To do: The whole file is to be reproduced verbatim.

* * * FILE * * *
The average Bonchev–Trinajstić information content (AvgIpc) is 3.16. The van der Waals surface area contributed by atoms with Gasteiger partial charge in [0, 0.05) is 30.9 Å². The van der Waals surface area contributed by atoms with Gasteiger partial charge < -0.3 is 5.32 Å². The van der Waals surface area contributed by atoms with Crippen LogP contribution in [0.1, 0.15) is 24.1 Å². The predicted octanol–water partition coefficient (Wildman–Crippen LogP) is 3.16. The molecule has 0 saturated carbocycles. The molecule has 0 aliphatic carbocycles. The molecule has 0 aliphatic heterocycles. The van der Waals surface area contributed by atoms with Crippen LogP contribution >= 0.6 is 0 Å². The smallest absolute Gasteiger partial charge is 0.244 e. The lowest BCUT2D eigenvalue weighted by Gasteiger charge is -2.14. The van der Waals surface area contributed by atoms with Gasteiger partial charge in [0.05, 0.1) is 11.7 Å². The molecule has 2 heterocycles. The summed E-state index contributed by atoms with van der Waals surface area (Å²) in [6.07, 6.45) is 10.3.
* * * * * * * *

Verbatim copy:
The average Bonchev–Trinajstić information content (AvgIpc) is 3.16. The van der Waals surface area contributed by atoms with Gasteiger partial charge in [0, 0.05) is 30.9 Å². The van der Waals surface area contributed by atoms with Gasteiger partial charge < -0.3 is 5.32 Å². The van der Waals surface area contributed by atoms with Crippen LogP contribution in [0.1, 0.15) is 24.1 Å². The predicted octanol–water partition coefficient (Wildman–Crippen LogP) is 3.16. The molecule has 0 saturated carbocycles. The molecule has 0 aliphatic carbocycles. The molecule has 0 aliphatic heterocycles. The van der Waals surface area contributed by atoms with Crippen LogP contribution >= 0.6 is 0 Å². The smallest absolute Gasteiger partial charge is 0.244 e. The lowest BCUT2D eigenvalue weighted by Gasteiger charge is -2.14. The van der Waals surface area contributed by atoms with Gasteiger partial charge in [0.05, 0.1) is 11.7 Å². The molecule has 2 heterocycles. The summed E-state index contributed by atoms with van der Waals surface area (Å²) in [6.07, 6.45) is 10.3.